How do I instruct the compiler to generate SIMD code? It is not generated by default.
SIMD code is not generated by default for most SHARC processors for reasons that are explained below. The compiler supports a number of switches that allow you to control when SIMD code is generated. These switches are:
- Enables automatic use of SIMD mode in loops, aggregate assignments and inlined memcpy operations by asserting that data buffers are safe to access in this mode.
- Instructs the compiler that inline asm() statements inside loops marked with the SIMD_for pragma are safe to run unchanged in SIMD mode.
- Instructs the compiler to look for opportunities to use SIMD mode for parallel computations in linear code.
- Instructs the compiler not to use SIMD mode for parallel computations in linear code.
- Disables all automatic use of SIMD mode.
On some SHARC processors, SIMD memory accesses to external memory are not possible, or may only be possible for certain memory types. Attempting to perform SIMD accesses to external memory on these processors can result in issues at run-time as data accesses using the 2nd processing element (“PEy”) will have no effect. In CrossCore Embedded Studio, the compiler’s behavior is conservative and it will not generate SIMD code if there is the possibility that SIMD accesses may fail. This restriction affects the following processors, for which SIMD code will not be generated by default:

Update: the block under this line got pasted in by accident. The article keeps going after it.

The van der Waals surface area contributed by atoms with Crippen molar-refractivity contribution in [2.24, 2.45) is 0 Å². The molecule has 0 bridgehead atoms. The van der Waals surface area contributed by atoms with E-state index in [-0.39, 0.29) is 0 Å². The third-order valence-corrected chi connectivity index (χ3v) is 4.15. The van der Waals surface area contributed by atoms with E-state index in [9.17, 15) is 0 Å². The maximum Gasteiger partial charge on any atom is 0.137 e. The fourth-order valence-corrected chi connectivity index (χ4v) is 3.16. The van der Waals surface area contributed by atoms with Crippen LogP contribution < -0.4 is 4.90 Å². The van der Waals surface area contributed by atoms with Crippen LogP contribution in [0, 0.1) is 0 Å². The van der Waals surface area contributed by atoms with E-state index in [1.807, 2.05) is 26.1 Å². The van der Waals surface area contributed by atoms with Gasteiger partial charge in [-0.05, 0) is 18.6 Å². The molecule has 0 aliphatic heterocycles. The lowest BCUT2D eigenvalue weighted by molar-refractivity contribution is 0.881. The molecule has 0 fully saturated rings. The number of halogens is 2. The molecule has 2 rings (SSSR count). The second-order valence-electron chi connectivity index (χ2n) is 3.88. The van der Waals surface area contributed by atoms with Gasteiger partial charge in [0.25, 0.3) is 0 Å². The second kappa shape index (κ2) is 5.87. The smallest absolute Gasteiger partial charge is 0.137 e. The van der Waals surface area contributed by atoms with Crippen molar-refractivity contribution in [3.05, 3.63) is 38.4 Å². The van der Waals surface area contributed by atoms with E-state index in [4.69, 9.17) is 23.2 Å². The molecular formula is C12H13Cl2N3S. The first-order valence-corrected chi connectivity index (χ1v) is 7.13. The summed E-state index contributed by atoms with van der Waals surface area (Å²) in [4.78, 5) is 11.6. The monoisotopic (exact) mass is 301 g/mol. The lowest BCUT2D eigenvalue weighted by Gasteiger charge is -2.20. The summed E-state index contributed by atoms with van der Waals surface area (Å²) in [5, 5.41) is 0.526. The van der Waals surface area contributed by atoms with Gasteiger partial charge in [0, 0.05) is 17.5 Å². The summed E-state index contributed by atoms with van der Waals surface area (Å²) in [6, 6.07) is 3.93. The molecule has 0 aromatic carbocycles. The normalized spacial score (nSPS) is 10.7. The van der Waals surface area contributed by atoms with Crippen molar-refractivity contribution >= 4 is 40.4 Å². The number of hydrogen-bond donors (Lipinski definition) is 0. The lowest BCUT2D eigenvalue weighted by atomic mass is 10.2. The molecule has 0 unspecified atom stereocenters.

- ADSP-21160 // SIMD accesses to external memory may be affected by hardware anomalies
- ADSP-21161 // SIMD accesses to external memory are not supported
- ADSP-21367/8/9 // SIMD accesses to external memory are not supported
- ADSP-21371/5 // SIMD accesses to external memory are not supported
- ADSP-214xx // SIMD accesses to external memory via the AMI bus are not supported
For the following processors, SIMD code is generated by default. These processors do not support direct access of external memory, so the limitations described above do not apply.
For more information on SIMD code generation, see the section “SIMD Support” in the C/C++ Compiler Manual.
Differences from VisualDSP++
In VisualDSP++, the compiler’s default behavior was to generate SIMD code, as long as certain criteria concerning alignment, aliasing and performance gains were met. If an application performed SIMD accesses, and the application used external memory, there was the potential for run-time errors that were difficult to diagnose. As described above, the compiler’s behavior in CrossCore Embedded Studio is now more conservative, which may result in out-of-the-box compiler performance appearing to be poorer. The switch “-loop-simd” can be used to reinstate the behavior of the VisualDSP++ compiler.